The 21btc Ransomware is a file-locking Trojan that's part of Dharma Ransomware's family, a Ransomware-as-a-Service for hire by other threat actors. It can impede users' access to their files, media like documents mainly by encrypting them, remove local backups and deliver ransom demands through pop-ups. Users should withhold ransoms and use superior recovery options when available after removing the 21btc Ransomware through a dedicated anti-malware product.
Potentially-Outrageous Ransoms from Copied Trojans
Extending its variant campaigns into the Christmas season, the Dharma Ransomware retains a tight hold over the Ransomware-as-a-Service sector of the dark Web's software black market. Although prices for victims usually use a standard generally-acceptable value for most targets, a newer version of the Trojan family shows that it might be hiking the cost. If the 21btc Ransomware lives up to its name, its threat actor anticipates payments of half a million dollars per attack.
Both symptomatically and by its fundamental attacks, the 21btc Ransomware is similar to other versions of the Dharma Ransomware available to malware researchers. It uses a long-since-secured version of AES and RSA encryption for blocking most of the user's non-system files, ranging from text documents to pictures, music or archives. It also adds a new extension after previous ones in their names and a bracketed e-mail address – both of which refer to Bitcoins.
The twenty-one Bitcoin reference is the 21btc Ransomware's most stand-out characteristic, in that it might not be cosmetic, unlike variants like the Cvc Ransomware, the Dr Ransomware, the Dme Ransomware, or the World Ransomware. If these details refer to the ransom for the threat actor's file-unlocking help, it converts to USD at a current rate of over four hundred thousand dollars – well above the average. However, even these extreme prices aren't unknown, as malware researchers sometimes see them in connection to attacks against vulnerable enterprise-level corporate networks.
Bringing Trojans with High Expectations Down to Earth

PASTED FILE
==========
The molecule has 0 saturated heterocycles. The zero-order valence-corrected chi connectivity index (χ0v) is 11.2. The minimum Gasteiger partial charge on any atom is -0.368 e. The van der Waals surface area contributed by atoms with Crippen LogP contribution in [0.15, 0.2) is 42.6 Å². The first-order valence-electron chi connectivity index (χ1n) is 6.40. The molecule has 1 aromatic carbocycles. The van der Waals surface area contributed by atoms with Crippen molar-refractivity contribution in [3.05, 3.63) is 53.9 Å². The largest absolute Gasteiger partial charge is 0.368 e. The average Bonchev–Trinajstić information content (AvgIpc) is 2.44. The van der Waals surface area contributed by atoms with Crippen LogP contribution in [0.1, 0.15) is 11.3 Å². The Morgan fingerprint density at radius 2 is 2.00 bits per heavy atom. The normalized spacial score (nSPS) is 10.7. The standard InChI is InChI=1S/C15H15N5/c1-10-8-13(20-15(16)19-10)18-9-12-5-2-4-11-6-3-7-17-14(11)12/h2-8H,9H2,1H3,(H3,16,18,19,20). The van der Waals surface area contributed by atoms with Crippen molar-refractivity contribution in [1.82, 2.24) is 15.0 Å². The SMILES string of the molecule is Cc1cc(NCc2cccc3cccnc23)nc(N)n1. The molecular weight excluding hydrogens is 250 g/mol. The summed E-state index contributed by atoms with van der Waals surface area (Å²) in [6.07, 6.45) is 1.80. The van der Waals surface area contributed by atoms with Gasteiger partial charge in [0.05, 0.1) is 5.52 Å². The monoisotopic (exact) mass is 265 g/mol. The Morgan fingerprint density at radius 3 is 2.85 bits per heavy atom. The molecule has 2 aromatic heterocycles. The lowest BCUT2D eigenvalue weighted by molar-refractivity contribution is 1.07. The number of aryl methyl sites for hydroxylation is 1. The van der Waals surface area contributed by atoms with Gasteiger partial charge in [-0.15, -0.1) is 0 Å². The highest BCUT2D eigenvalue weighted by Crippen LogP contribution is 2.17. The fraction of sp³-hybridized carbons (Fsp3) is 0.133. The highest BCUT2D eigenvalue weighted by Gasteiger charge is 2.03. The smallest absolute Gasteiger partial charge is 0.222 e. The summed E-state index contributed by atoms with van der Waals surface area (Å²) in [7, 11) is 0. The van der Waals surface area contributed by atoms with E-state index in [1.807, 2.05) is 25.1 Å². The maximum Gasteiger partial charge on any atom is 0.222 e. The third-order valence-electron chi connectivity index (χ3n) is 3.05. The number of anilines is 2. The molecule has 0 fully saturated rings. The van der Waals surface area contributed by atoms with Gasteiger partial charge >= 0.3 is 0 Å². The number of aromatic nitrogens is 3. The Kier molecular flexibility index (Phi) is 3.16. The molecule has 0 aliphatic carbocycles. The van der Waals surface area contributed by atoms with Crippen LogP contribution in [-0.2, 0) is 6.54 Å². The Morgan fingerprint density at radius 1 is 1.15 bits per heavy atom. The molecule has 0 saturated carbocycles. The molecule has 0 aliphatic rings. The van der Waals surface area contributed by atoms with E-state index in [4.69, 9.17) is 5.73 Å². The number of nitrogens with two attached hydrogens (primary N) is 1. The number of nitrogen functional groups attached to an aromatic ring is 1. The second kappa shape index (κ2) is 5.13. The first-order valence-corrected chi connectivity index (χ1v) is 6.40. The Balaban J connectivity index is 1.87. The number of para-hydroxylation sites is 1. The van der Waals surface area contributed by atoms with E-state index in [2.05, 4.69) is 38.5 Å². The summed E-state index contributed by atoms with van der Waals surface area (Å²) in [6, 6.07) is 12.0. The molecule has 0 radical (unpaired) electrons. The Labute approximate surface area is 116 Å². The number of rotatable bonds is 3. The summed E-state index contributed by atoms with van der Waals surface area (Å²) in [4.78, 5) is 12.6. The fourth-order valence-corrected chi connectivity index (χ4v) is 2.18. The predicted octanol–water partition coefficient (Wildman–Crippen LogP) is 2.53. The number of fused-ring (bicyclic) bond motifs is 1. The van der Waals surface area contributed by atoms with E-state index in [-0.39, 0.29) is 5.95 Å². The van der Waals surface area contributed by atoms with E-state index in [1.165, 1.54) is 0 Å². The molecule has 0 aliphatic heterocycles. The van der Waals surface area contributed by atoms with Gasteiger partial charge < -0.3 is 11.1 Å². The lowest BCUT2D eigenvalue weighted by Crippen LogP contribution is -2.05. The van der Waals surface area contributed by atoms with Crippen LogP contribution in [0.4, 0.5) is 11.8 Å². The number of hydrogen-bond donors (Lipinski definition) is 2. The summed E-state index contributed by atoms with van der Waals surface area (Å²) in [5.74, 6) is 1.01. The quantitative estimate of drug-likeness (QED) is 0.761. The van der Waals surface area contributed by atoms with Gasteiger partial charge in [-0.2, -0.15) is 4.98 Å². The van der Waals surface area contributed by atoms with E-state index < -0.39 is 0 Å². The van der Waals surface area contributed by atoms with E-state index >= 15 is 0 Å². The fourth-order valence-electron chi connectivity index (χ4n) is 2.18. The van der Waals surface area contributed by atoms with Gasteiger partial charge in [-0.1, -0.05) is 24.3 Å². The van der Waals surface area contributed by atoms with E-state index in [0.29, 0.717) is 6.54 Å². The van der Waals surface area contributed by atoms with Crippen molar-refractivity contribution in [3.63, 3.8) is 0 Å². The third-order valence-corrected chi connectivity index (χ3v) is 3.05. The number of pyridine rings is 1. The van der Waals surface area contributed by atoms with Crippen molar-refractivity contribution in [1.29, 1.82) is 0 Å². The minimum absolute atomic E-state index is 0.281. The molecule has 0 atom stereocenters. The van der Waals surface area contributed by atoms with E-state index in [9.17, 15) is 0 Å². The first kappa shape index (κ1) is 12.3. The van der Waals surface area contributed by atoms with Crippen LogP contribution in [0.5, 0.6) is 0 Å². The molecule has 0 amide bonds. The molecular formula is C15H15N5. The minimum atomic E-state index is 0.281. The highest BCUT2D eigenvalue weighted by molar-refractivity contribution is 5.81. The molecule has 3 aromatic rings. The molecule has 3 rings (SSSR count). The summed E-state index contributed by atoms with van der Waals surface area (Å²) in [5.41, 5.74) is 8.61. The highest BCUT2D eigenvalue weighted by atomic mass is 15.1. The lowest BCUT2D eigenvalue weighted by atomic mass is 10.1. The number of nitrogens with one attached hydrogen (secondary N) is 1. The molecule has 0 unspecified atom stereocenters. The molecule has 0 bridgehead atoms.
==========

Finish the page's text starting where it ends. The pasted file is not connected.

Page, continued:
Since the 21btc Ransomware's campaign may be targeting corporations, users should monitor possible infection vectors that are most likely for victims of that type. E-mail attachments are one possibility and even may include content dedicated to the recipient, such as industry-specific news or crafted fake delivery bills. Updating software, scanning attachments before opening them and disabling macros at all times are helpful defenses.
Users also should keep RDP features under strict lockdowns and make a point of never using passwords that are easy to guess – since threat actors may use automated tools for brute-forcing those credentials. Updating server infrastructure and other software for removing passive vulnerabilities can further harden an entity's defenses against any would-be attacks.
For recovery, malware experts never recommend keeping backups locally. Non-local backups are safer from deletion or other harm, and the 21btc Ransomware's family includes a default Restore Point-removing function for Windows systems.
Whatever the Trojan's costs are, most PC security products are likely to stop the 21btc Ransomware on sight and are preferable solutions for any disinfection needs.
Due to their regularity of updates, taking Ransomware-as-a-Services for granted as a minor problem can be tempted to many PC owners. The 21btc Ransomware's very name reminds the world that threat actors aren't always predictable, except in the sense of being profit-motivated – at another's cost, inevitably.
Use SpyHunter to Detect and Remove PC Threats
If you are concerned that malware or PC threats similar to 21btc Ransomware may have infected your computer, we recommend you start an in-depth system scan with SpyHunter. SpyHunter is an advanced malware protection and remediation application that offers subscribers a comprehensive method for protecting PCs from malware, in addition to providing one-on-one technical support service.
Why can't I open any program including SpyHunter? You may have a malware file running in memory that kills any programs that you try to launch on your PC. Tip: Download SpyHunter from a clean computer, copy it to a USB thumb drive, DVD or CD, then install it on the infected PC and run SpyHunter's malware scanner.